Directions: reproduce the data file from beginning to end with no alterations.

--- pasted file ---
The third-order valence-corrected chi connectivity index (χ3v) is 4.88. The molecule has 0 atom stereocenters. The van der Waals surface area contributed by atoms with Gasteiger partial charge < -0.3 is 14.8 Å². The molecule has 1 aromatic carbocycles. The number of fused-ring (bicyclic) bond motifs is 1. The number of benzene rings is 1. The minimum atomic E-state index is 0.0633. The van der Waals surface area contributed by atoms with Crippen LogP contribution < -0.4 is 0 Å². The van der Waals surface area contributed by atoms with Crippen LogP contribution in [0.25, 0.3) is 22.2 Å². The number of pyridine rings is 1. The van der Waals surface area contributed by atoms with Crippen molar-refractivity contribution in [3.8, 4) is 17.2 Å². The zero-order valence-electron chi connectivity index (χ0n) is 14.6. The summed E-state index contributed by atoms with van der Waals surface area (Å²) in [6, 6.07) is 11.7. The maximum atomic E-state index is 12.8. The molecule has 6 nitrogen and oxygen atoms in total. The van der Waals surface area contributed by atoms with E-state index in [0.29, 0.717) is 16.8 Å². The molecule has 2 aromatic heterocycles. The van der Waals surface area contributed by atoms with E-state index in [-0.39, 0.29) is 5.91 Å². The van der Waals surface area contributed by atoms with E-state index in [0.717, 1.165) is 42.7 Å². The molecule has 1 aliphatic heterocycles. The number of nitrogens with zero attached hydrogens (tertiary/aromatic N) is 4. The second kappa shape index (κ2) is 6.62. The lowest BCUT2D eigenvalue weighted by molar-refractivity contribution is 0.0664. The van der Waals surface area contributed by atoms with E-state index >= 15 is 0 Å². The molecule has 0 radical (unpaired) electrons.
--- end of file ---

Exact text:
The third-order valence-corrected chi connectivity index (χ3v) is 4.88. The molecule has 0 atom stereocenters. The van der Waals surface area contributed by atoms with Gasteiger partial charge < -0.3 is 14.8 Å². The molecule has 1 aromatic carbocycles. The number of fused-ring (bicyclic) bond motifs is 1. The number of benzene rings is 1. The minimum atomic E-state index is 0.0633. The van der Waals surface area contributed by atoms with Crippen LogP contribution < -0.4 is 0 Å². The van der Waals surface area contributed by atoms with Crippen LogP contribution in [0.25, 0.3) is 22.2 Å². The number of pyridine rings is 1. The van der Waals surface area contributed by atoms with Crippen molar-refractivity contribution in [3.8, 4) is 17.2 Å². The zero-order valence-electron chi connectivity index (χ0n) is 14.6. The summed E-state index contributed by atoms with van der Waals surface area (Å²) in [6, 6.07) is 11.7. The maximum atomic E-state index is 12.8. The molecule has 6 nitrogen and oxygen atoms in total. The van der Waals surface area contributed by atoms with E-state index in [0.29, 0.717) is 16.8 Å². The molecule has 2 aromatic heterocycles. The van der Waals surface area contributed by atoms with E-state index in [-0.39, 0.29) is 5.91 Å². The van der Waals surface area contributed by atoms with E-state index in [0.717, 1.165) is 42.7 Å². The molecule has 1 aliphatic heterocycles. The number of nitrogens with zero attached hydrogens (tertiary/aromatic N) is 4. The second kappa shape index (κ2) is 6.62. The lowest BCUT2D eigenvalue weighted by molar-refractivity contribution is 0.0664. The van der Waals surface area contributed by atoms with E-state index >= 15 is 0 Å². The molecule has 0 radical (unpaired) electrons.